There was no position Ed Miliband could have taken yesterday that would have pleased anyone. Trapped between the powerful right wing media, still trying to define him to the country as Scargill Mk II and his well meaning but often strategically naive supporters who want to see him marching and shouting, even if that would stop him being able to actually do something in the future. The Twitter echo chamber was resounding in its condemnation of Ed. But in the real world, the conversations I heard about strikes last night probably reflected why Ed felt the need to disassociate himself from them.
There are two problems with what happened yesterday. One was the appalling presentation. The terrible BBC Interview which I described as looking like a hostage video showed a real lack of understanding in Ed’s team about the way media is changing. Ed sounded awful repeating himself and anyone with any knowledge of current media practices and the way news is now being received would have know that focusing on a line for the 6 alone was not going to look good if all you do is repeat yourself. There is an identified training need there, and it will need work over the summer break.
Secondly, Ed needs to reflect on the fact that there are going to be more strikes. These were by unaffiliated unions. The next ones might not be. I understand that he can’t support every strike and I agree that he shouldn’t. But he will find a lot more pressure to support UNITE and UNISON members. In the eyes of the public he needs to find a way to define himself as an arbitrator not an agitator. That won’t please the agitators on Twitter, but little can or will. It’s worth remembering that Twitter can be very self-reinforcing when it comes to a narrative unsupported by external events or opinion – just look at AV.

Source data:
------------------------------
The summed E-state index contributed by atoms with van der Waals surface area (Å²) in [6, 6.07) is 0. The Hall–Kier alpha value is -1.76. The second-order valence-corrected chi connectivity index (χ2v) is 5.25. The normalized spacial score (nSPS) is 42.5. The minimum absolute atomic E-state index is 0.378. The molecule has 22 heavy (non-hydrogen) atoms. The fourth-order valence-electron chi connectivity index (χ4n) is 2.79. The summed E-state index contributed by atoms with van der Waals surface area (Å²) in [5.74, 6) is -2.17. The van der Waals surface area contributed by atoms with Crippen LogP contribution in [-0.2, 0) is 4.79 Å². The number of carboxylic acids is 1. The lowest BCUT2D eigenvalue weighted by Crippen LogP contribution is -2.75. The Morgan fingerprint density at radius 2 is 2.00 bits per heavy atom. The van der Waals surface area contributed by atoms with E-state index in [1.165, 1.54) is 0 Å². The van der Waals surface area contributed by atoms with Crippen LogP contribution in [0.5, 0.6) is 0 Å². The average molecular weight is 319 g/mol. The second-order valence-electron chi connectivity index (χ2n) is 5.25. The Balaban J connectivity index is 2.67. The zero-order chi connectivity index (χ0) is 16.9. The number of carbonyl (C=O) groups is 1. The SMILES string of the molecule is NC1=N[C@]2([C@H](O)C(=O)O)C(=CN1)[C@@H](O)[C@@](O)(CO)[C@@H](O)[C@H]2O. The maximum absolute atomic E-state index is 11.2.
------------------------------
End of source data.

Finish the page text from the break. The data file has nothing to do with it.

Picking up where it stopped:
Yesterday was an attempt at the arbitrator role and I have no doubt it was well meant, but it was done very poorly. Next time a great deal more thought will have to be put into the strategy.
Let me clarify. I supported Ed because I believed then – as I believe now – that he was and is the best candidate for Leader. I have been and remain a strong supporter of his leadership. Crucially, I want his leadership to work. Identifying an area of weakness is not pouncing if the intention is to work to strengthen it. Ed will fight the next general election and I believe he can win it. But we do need to iron out the operation to make this as likely as we can.
Between a rock and a hard places is a terrible place to be. It will take a politician of Ed’s undoubted skills to navigate this better in future.